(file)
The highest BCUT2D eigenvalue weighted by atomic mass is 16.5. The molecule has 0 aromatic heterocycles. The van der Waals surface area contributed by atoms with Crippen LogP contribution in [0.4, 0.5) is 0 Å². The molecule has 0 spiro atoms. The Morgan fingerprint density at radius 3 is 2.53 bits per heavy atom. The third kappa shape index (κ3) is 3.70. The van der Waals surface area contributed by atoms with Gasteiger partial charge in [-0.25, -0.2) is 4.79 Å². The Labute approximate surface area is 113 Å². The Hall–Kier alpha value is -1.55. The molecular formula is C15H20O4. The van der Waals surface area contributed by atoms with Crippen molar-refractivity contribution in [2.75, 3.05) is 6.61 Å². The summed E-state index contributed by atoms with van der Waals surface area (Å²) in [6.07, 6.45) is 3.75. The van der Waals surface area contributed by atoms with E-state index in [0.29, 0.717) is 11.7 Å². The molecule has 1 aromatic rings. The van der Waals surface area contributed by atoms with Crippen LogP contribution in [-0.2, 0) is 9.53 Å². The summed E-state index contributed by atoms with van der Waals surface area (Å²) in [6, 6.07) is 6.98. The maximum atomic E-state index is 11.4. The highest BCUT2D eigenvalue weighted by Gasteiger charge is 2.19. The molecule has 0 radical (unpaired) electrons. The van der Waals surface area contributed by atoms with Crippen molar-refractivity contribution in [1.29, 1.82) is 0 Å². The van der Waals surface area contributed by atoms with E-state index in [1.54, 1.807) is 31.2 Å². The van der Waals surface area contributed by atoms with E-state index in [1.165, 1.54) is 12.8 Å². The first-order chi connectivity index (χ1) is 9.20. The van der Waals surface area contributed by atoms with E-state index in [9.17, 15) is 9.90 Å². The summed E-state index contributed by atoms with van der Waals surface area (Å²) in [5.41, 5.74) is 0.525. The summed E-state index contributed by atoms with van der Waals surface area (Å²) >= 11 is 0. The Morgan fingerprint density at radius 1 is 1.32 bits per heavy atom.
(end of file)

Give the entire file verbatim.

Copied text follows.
The highest BCUT2D eigenvalue weighted by atomic mass is 16.5. The molecule has 0 aromatic heterocycles. The van der Waals surface area contributed by atoms with Crippen LogP contribution in [0.4, 0.5) is 0 Å². The molecule has 0 spiro atoms. The Morgan fingerprint density at radius 3 is 2.53 bits per heavy atom. The third kappa shape index (κ3) is 3.70. The van der Waals surface area contributed by atoms with Gasteiger partial charge in [-0.25, -0.2) is 4.79 Å². The Labute approximate surface area is 113 Å². The Hall–Kier alpha value is -1.55. The molecular formula is C15H20O4. The van der Waals surface area contributed by atoms with Crippen molar-refractivity contribution in [2.75, 3.05) is 6.61 Å². The summed E-state index contributed by atoms with van der Waals surface area (Å²) in [6.07, 6.45) is 3.75. The van der Waals surface area contributed by atoms with E-state index in [0.29, 0.717) is 11.7 Å². The molecule has 1 aromatic rings. The van der Waals surface area contributed by atoms with Crippen LogP contribution in [-0.2, 0) is 9.53 Å². The summed E-state index contributed by atoms with van der Waals surface area (Å²) in [6, 6.07) is 6.98. The maximum atomic E-state index is 11.4. The highest BCUT2D eigenvalue weighted by Gasteiger charge is 2.19. The molecule has 0 radical (unpaired) electrons. The van der Waals surface area contributed by atoms with Crippen molar-refractivity contribution in [1.29, 1.82) is 0 Å². The van der Waals surface area contributed by atoms with E-state index in [1.54, 1.807) is 31.2 Å². The van der Waals surface area contributed by atoms with E-state index in [1.165, 1.54) is 12.8 Å². The first-order chi connectivity index (χ1) is 9.20. The van der Waals surface area contributed by atoms with E-state index in [9.17, 15) is 9.90 Å². The summed E-state index contributed by atoms with van der Waals surface area (Å²) in [5.41, 5.74) is 0.525. The summed E-state index contributed by atoms with van der Waals surface area (Å²) >= 11 is 0. The Morgan fingerprint density at radius 1 is 1.32 bits per heavy atom.